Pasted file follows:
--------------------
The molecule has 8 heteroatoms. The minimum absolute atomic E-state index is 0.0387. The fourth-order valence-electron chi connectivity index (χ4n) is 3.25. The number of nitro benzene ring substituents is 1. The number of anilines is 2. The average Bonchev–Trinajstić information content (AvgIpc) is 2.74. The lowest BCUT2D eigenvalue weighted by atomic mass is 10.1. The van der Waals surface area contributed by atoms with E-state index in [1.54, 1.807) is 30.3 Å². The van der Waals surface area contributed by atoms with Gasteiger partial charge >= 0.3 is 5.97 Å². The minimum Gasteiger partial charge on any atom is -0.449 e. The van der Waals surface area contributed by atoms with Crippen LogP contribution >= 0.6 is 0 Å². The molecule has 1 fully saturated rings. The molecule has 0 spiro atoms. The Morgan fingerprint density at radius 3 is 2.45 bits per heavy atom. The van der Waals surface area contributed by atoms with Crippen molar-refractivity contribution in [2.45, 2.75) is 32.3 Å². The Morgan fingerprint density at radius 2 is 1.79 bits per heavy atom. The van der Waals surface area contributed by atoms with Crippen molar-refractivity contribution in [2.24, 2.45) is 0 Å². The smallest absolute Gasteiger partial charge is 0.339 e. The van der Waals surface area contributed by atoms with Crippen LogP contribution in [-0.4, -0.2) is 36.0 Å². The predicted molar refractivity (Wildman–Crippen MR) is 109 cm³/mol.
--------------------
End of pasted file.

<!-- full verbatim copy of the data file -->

The molecule has 8 heteroatoms. The minimum absolute atomic E-state index is 0.0387. The fourth-order valence-electron chi connectivity index (χ4n) is 3.25. The number of nitro benzene ring substituents is 1. The number of anilines is 2. The average Bonchev–Trinajstić information content (AvgIpc) is 2.74. The lowest BCUT2D eigenvalue weighted by atomic mass is 10.1. The van der Waals surface area contributed by atoms with E-state index in [1.54, 1.807) is 30.3 Å². The van der Waals surface area contributed by atoms with Gasteiger partial charge >= 0.3 is 5.97 Å². The minimum Gasteiger partial charge on any atom is -0.449 e. The van der Waals surface area contributed by atoms with Crippen LogP contribution >= 0.6 is 0 Å². The molecule has 1 fully saturated rings. The molecule has 0 spiro atoms. The Morgan fingerprint density at radius 3 is 2.45 bits per heavy atom. The van der Waals surface area contributed by atoms with Crippen molar-refractivity contribution in [2.45, 2.75) is 32.3 Å². The Morgan fingerprint density at radius 2 is 1.79 bits per heavy atom. The van der Waals surface area contributed by atoms with Crippen molar-refractivity contribution in [2.24, 2.45) is 0 Å². The smallest absolute Gasteiger partial charge is 0.339 e. The van der Waals surface area contributed by atoms with Crippen LogP contribution in [-0.4, -0.2) is 36.0 Å². The predicted molar refractivity (Wildman–Crippen MR) is 109 cm³/mol.